The New York Times had an interesting piece yesterday which reveals a great deal about how the world works, or rather how the U.S. military believes the world should work. The subject of the article was a proposal from Admiral William H. McRaven ( Joseph Heller eat your heart out for that name), the head of the U.S. Special Operations Command and a member of the Navy Seals team which whacked Osama bin Laden, for an expanded deployment of U.S. Special Forces across the world.
According to the NYT, McRaven
… is pushing for a larger role for his elite units who have traditionally operated in the dark corners of American foreign policy. The plan would give him more autonomy to position his forces and their war-fighting equipment where intelligence and global events indicate they are most needed. It would also allow the Special Operations forces to expand their presence in regions where they have not operated in large numbers for the past decade, especially in Asia, Africa and Latin America.
As the NYT observes, these proposals reflect a more general reliance by the U.S. government on Special Forces in an era of shrinking military budgets in order to confront ‘developing threats scattered across the world’. In the past however, these deployments have been constrained by ‘regional military commanders and the State Department’, some of whose officials ’ have voiced concerns that commandos may carry out missions that are perceived to tread on a host country’s sovereignty.’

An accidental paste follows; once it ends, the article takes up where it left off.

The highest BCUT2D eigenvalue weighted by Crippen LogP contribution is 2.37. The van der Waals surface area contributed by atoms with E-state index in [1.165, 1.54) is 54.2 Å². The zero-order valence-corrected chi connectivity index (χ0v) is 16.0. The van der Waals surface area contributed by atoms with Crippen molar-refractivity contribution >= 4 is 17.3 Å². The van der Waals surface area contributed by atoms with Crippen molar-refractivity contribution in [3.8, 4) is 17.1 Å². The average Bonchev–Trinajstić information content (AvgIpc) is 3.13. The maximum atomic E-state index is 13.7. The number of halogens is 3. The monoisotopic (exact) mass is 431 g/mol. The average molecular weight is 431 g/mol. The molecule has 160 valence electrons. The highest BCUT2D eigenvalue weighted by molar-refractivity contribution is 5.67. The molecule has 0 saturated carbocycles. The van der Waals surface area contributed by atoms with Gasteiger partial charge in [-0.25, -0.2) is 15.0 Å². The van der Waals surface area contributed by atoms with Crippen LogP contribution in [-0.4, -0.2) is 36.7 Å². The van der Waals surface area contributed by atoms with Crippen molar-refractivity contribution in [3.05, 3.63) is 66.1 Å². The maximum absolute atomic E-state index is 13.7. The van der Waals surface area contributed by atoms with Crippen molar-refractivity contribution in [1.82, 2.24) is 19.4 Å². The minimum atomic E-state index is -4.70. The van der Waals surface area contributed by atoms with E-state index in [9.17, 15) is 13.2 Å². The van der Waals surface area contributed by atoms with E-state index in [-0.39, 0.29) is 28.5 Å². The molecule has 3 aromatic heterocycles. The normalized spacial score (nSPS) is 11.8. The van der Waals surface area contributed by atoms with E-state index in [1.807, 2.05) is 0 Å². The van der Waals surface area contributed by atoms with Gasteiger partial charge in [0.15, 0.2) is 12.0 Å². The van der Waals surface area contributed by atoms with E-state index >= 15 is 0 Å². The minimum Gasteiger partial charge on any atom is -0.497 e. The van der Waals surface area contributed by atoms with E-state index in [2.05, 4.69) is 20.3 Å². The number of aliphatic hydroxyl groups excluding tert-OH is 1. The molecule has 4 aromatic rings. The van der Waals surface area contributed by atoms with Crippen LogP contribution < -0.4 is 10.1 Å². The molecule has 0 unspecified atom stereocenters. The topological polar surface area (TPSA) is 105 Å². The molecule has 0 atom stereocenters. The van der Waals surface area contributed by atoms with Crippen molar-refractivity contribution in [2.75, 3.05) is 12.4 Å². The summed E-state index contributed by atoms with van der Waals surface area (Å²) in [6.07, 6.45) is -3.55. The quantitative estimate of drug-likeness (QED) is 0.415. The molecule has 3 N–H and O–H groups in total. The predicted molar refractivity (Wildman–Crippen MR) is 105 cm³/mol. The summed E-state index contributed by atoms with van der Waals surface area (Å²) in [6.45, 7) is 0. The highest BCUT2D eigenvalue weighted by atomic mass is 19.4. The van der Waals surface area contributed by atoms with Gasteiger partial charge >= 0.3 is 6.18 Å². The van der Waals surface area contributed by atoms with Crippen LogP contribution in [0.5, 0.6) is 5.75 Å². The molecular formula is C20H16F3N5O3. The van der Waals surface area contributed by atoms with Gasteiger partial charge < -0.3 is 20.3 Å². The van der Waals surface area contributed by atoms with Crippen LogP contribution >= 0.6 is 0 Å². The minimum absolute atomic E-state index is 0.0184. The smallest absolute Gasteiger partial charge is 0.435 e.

McRaven is now lobbying for a wider role of Special Forces in parts of the world where their presence has been ‘thinned out’ by the 9/11 wars, without the usual oversight process that would require the approval of the military’s Joint Staff and the defense secretary. According to the NYT:
Senior Special Operations commanders pledged that their efforts would be coordinated with the senior diplomatic representative in each country. These officers also describe how the new authorities would stress working with local security forces whenever possible. The exception would be when a local government was unable or unwilling to cooperate with an authorized American mission, or if there was no responsible government in power with whom to work.
I love this. If a local government is ‘unable or unwilling to cooperate with an authorised American mission’, this would suggest that these hypothetical missions have not in fact been ‘authorised’ by the governments concerned, and would therefore constitute a violation of their sovereignty, but to McRaven there is clearly only form of authorisation that matters.
According to the NYT, some members of the ‘Special Operations community’ have expressed concerns that their forces may be ‘stretched too thin’ by McRaven’s proposals, but there does not appear to be any concern at the suggestion that Special Forces should be given carte blanche to operate within the ‘dark corners of American foreign policy’ without even the most cursory democratic oversight.
Neither the Times nor any of the officials interviewed by its reporter question the U.S. right to deploy its Special Forces anywhere it likes. It’s difficult to imagine why any of the left-of-centre governments in Latin America should be particularly enthusiastic about such deployments, in a continent where Special Forces training missions in Cold War counterinsurgency campaigns routinely worked alongside some of the worst human rights abusers in the hemisphere.